habeas review. E.g., Lambert v. Blodgett, 393 F.3d
943, 972 (9th Cir.2004). This clause requires that the
federal courts "must be particularly deferential"
to state court factual determinations. Id. The
governing standard is not satisfied by a showing merely that
the state court finding was "clearly erroneous."
393 F.3d at 973. Rather, AEDPA requires substantially more
.... [I]n concluding that a state-court finding is
unsupported by substantial evidence in the state-court
record, it is not enough that we would reverse in similar
circumstances if this were an appeal from a district court
decision. Rather, we must be convinced that an appellate
panel, applying the normal standards of appellate review,
could not reasonably conclude that the finding is supported
by the record.
Taylor v. Maddox, 366 F.3d 992, 1000 (9th Cir.2004);
see also Lambert, 393 F.3d at 972.
28 U.S.C. § 2254(e)(1), state court factual findings are
presumed to be correct unless rebutted by clear and
convincing evidence. The petitioner bears the burden of
proving by a preponderance of the evidence that he is
entitled to habeas relief. Cullen, 563 U.S. at 181.
court considers the grounds out of numerical order,
addressing ground 4 first.
argues that insufficient evidence was presented by which a
jury could have convicted him of first-degree murder (ECF No.
29, pp. 17-19). He contends that the prosecution failed to
present sufficient evidence of willfulness, deliberation, and
premeditation. With respect to the State's felony-murder
theory, Alford asserts that the prosecution failed to present
sufficient evidence of burglary or robbery. He also claims
that the trial court's error in failing to clear up the
jury's confusion with respect to the elements of burglary
contributed to the erroneous verdict. Id.
Constitution prohibits the criminal conviction of any person
except upon proof of guilt beyond a reasonable doubt."
Jackson v. Virginia, 443 U.S. 307, 309 (1979)
(citing In re Winship, 397 U.S. 358 (1970)). On
federal habeas corpus review of a judgment of conviction
pursuant to 28 U.S.C. § 2254, the petitioner "is
entitled to habeas corpus relief if it is found that upon the
record evidence adduced at the trial no rational trier of
fact could have found proof of guilt beyond a reasonable
doubt." Id. at 324. "[T]he standard must
be applied with explicit reference to the substantive
elements of the criminal offense as defined by state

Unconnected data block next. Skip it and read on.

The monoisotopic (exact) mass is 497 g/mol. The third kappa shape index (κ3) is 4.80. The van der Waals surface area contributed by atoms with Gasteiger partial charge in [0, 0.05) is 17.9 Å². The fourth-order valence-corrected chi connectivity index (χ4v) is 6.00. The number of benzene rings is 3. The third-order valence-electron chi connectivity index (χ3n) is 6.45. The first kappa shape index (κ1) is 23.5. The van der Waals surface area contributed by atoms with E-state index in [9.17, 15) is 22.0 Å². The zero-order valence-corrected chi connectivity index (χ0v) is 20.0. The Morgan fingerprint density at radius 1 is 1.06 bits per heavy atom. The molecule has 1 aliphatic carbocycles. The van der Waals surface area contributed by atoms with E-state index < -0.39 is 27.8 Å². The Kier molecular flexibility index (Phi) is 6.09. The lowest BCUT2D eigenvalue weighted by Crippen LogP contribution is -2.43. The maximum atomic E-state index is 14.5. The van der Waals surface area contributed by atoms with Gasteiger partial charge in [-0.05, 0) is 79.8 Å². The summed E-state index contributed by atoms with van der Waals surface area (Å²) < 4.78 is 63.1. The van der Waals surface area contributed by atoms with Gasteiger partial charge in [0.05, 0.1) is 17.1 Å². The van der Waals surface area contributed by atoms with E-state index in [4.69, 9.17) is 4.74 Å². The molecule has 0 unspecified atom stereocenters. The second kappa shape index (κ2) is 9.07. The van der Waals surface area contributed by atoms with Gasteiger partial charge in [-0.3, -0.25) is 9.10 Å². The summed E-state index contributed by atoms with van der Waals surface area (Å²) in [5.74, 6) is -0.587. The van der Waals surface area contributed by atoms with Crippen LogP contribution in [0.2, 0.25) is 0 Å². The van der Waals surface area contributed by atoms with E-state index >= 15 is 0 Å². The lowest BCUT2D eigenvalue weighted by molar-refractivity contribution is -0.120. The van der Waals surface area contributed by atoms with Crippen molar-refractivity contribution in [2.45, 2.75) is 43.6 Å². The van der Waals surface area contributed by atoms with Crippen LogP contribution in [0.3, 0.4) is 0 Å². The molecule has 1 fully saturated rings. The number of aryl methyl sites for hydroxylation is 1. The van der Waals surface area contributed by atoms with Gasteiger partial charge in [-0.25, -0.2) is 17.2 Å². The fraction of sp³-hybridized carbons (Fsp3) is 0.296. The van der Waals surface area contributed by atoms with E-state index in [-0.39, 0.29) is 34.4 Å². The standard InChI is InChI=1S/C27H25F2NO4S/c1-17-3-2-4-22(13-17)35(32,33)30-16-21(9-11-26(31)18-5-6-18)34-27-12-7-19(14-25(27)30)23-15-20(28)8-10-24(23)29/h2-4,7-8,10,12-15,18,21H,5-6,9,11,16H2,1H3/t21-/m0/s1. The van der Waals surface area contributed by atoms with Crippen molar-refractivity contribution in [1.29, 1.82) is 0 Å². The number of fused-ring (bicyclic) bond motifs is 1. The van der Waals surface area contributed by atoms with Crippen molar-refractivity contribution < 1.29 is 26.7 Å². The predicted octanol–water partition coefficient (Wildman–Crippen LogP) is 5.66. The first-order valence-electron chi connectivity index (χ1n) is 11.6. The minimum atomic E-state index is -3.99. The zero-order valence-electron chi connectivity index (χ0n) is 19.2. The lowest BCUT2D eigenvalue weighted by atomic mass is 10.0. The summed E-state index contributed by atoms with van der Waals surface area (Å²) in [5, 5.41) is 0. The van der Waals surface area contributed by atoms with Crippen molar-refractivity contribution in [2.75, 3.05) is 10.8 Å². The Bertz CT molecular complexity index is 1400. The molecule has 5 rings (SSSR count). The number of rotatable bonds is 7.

law." Id. at 324 n.16. On habeas review, this
court must assume that the trier of fact resolved any
evidentiary conflicts in favor of the prosecution and must
defer to such resolution. Id. at 326. Generally, the
credibility of witnesses is beyond the scope of a review of
the sufficiency of the evidence. Schlup v. Delo, 513
U.S. 298, 330 (1995).
trial witnesses testified similarly as to the events leading
up to the shooting. Melissa (Missy) Simcoe, Loren Dudley,
Shanika Thompson and Brandon Alford were out drinking, taking
ecstasy and going to various clubs and bars on the night in
question. See, e.g., exh. 32, pp. 791-832, 837-868.
Thompson became very intoxicated and "out of it, "
and they took her to Simcoe's house. Thompson's
boyfriend Jasper Jackson arrived, was angry about
Thompson's condition, took her with him and left.
Thereafter, Jackson started calling Simcoe on her cell phone,
angry and threatening her. Jackson had taken Thompson to the
home of Thompson's brother, Jerome Castro. Simcoe's
children had also been left at Castro's earlier while the
group went out that night. Brandon called his twin brother
Brian to meet up with him. Due to Jackson's threatening
calls the brothers stopped at their house and each got a gun,
then ultimately the brothers and Simcoe drove to Castro's
home. Dudley was already there; Jackson was not there.
Id., see also exh. 32, pp. 714-777, 780-83.
defendant Brian Alford testified as follows: when he went
over to Castro's house, he thought that Jackson would be
there; he did not know that Castro and Dudley would be there.
Exh. 32, pp. 791-832, 837-868. Brian testified that Castro
was upset about his sister's condition, blamed Brandon,
and twice approached Brandon aggressively. Brian intervened
and said that if they were going to fight, they should all go
outside. Id. at 816. The Alford brothers went
outside, and the door was shut behind them. They heard
yelling and references to someone wielding a knife inside.
The door opened, Castro and Simcoe and her children were in
the doorway. Brian grabbed Simcoe and pulled her out of the
house; he also pulled her older son out. As he bent to pick
up her infant in a car seat, someone said to Brian
"don't let me catch you downtown." Id.
at 822. In response, Brian spit on Castro. Castro rushed at
Brian, swinging. They fought, and Brian pushed Castro back
into the house. Brandon and Dudley also began fighting each
other inside the house. Castro went down, Brian realized his
gun had fallen out of his clothing, and he saw Castro reach
for it. Brian kicked the gun away from Castro. Brian picked
up the gun and began striking Castro on the sides of the head